McGhee & Co. Roof Thatchers llc

    © 2017 McGhee & Co. The Roof Thatchers LLC

    History

     

     

    Thatch can be defined as any vegetation used to roof a structure. The vegetation is gathered, bundled, and secured to a framework on top of a building. Thatch functions both as a shingle and underlayment; very rarely is there anything beyond simple framework between the thatch and the inside of the structure. For that reason, thatchers have to understand the qualities of the thatching material they use - its value as insulation and, particularly, its ability to withstand snow, wind, and rain.

     

    The two most common types of European and American thatch are straw and reed. Both are tried-and-true choices and each brings slight different qualities to a completed roof. They are not, however, the only materials suitable for thatching. Thatched roofs appear on every continent except Antarctica, and thatching materials rage from plains grasses to waterproof leaves found in South American rainforests or on South Pacific islands.

     

    European thatch dates back to before the Middle Ages, when the first small, permanent villages were established. The creation of villages brought with it the need for readily available, inexpensive, and durable building material. One of these materials was thatch. Early settlers to the New World used thatch as far back as 1565, but Native Americans had already been using thatch for generations. When settlers arrived in Jamestown in 1607, they found Powhatan Indians living in houses with thatched roofs. The colonists used the same thatch on their own buildings.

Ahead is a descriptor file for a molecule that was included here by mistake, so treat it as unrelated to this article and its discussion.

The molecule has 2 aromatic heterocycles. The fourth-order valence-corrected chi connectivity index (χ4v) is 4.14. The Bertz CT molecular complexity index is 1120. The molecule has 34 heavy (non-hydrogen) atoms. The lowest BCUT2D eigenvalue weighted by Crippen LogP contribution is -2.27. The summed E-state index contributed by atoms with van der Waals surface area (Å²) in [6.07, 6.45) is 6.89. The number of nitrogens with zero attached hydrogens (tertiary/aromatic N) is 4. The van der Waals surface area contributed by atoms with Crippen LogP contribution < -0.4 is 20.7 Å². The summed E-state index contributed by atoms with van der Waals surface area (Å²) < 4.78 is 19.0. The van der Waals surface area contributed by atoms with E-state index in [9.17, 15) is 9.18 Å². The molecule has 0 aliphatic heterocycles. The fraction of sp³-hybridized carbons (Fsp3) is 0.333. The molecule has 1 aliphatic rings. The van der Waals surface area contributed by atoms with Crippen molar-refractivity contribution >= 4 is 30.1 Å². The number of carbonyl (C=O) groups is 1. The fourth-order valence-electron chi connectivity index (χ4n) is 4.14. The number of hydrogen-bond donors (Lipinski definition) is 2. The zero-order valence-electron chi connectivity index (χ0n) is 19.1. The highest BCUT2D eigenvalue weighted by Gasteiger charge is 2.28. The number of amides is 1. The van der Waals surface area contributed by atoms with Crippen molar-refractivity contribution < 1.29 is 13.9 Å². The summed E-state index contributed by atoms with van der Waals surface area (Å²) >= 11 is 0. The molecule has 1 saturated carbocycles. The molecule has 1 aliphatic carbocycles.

Today, thatch is generally acknowledged for its visual appeal and as a way to add a historic or whimsical touch to a home. While it does impart a storybook quality to many structures, thatch also retains the practical aspects of its past. In addition to its beauty, one of its best qualities is its ability to act as an effective insulator. And believe it or not, repairing a thatched roof is much easier than you would think. In addition, today's thatched roofs benefit from the efforts of modern science - they can be made fire retardant. In recent years, thatch has been gaining popularity because of the current trend towards using more natural building materials.

    :: A Brief History Of Thatch ::